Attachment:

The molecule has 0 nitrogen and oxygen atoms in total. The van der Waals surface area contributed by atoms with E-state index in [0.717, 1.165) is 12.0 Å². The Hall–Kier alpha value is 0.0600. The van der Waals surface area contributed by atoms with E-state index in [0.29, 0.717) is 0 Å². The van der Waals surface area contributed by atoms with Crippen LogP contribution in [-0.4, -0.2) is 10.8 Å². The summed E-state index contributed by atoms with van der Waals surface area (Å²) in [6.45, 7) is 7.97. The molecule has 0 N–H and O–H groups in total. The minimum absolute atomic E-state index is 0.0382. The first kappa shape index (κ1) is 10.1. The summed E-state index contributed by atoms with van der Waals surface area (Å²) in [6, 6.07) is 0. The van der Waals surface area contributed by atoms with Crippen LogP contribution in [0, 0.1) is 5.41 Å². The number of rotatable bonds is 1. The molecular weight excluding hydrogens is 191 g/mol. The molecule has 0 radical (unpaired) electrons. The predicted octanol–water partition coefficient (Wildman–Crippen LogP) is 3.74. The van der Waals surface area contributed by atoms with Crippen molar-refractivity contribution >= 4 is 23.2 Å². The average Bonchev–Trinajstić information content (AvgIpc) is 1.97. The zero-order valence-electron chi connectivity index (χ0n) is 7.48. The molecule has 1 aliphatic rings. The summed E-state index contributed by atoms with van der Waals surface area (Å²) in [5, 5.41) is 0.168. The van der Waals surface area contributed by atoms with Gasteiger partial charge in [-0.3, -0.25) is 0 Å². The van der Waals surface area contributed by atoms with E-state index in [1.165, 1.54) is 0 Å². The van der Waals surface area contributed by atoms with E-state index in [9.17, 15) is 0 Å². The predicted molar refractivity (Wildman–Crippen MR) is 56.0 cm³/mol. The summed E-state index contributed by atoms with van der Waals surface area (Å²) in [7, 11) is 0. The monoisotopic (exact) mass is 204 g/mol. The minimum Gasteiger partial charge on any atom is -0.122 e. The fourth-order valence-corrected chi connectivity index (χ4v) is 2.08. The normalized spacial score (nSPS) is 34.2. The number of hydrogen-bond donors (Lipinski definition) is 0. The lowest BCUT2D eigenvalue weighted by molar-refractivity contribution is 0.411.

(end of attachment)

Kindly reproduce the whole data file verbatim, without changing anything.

The molecule has 0 nitrogen and oxygen atoms in total. The van der Waals surface area contributed by atoms with E-state index in [0.717, 1.165) is 12.0 Å². The Hall–Kier alpha value is 0.0600. The van der Waals surface area contributed by atoms with E-state index in [0.29, 0.717) is 0 Å². The van der Waals surface area contributed by atoms with Crippen LogP contribution in [-0.4, -0.2) is 10.8 Å². The summed E-state index contributed by atoms with van der Waals surface area (Å²) in [6.45, 7) is 7.97. The molecule has 0 N–H and O–H groups in total. The minimum absolute atomic E-state index is 0.0382. The first kappa shape index (κ1) is 10.1. The summed E-state index contributed by atoms with van der Waals surface area (Å²) in [6, 6.07) is 0. The van der Waals surface area contributed by atoms with Crippen LogP contribution in [0, 0.1) is 5.41 Å². The number of rotatable bonds is 1. The molecular weight excluding hydrogens is 191 g/mol. The molecule has 0 radical (unpaired) electrons. The predicted octanol–water partition coefficient (Wildman–Crippen LogP) is 3.74. The van der Waals surface area contributed by atoms with Crippen molar-refractivity contribution >= 4 is 23.2 Å². The average Bonchev–Trinajstić information content (AvgIpc) is 1.97. The zero-order valence-electron chi connectivity index (χ0n) is 7.48. The molecule has 1 aliphatic rings. The summed E-state index contributed by atoms with van der Waals surface area (Å²) in [5, 5.41) is 0.168. The van der Waals surface area contributed by atoms with Gasteiger partial charge in [-0.3, -0.25) is 0 Å². The van der Waals surface area contributed by atoms with E-state index in [1.165, 1.54) is 0 Å². The van der Waals surface area contributed by atoms with E-state index in [9.17, 15) is 0 Å². The predicted molar refractivity (Wildman–Crippen MR) is 56.0 cm³/mol. The summed E-state index contributed by atoms with van der Waals surface area (Å²) in [7, 11) is 0. The monoisotopic (exact) mass is 204 g/mol. The minimum Gasteiger partial charge on any atom is -0.122 e. The fourth-order valence-corrected chi connectivity index (χ4v) is 2.08. The normalized spacial score (nSPS) is 34.2. The number of hydrogen-bond donors (Lipinski definition) is 0. The lowest BCUT2D eigenvalue weighted by molar-refractivity contribution is 0.411.